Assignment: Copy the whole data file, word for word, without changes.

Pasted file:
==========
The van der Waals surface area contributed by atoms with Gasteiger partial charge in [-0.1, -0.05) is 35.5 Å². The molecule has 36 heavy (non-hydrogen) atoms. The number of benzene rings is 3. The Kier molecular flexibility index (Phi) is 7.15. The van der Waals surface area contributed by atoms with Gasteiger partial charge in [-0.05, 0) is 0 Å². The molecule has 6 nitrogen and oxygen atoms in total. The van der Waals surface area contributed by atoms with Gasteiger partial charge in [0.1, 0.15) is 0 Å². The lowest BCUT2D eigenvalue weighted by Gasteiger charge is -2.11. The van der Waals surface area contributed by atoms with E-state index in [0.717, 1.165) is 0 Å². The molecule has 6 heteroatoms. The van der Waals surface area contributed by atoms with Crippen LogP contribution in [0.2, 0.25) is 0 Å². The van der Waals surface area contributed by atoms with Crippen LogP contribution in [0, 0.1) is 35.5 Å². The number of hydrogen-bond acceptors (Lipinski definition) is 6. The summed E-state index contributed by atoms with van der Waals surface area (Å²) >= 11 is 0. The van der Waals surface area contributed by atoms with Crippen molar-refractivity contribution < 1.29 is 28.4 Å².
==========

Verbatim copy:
The van der Waals surface area contributed by atoms with Gasteiger partial charge in [-0.1, -0.05) is 35.5 Å². The molecule has 36 heavy (non-hydrogen) atoms. The number of benzene rings is 3. The Kier molecular flexibility index (Phi) is 7.15. The van der Waals surface area contributed by atoms with Gasteiger partial charge in [-0.05, 0) is 0 Å². The molecule has 6 nitrogen and oxygen atoms in total. The van der Waals surface area contributed by atoms with Gasteiger partial charge in [0.1, 0.15) is 0 Å². The lowest BCUT2D eigenvalue weighted by Gasteiger charge is -2.11. The van der Waals surface area contributed by atoms with E-state index in [0.717, 1.165) is 0 Å². The molecule has 6 heteroatoms. The van der Waals surface area contributed by atoms with Crippen LogP contribution in [0.2, 0.25) is 0 Å². The van der Waals surface area contributed by atoms with Crippen LogP contribution in [0, 0.1) is 35.5 Å². The number of hydrogen-bond acceptors (Lipinski definition) is 6. The summed E-state index contributed by atoms with van der Waals surface area (Å²) >= 11 is 0. The van der Waals surface area contributed by atoms with Crippen molar-refractivity contribution < 1.29 is 28.4 Å².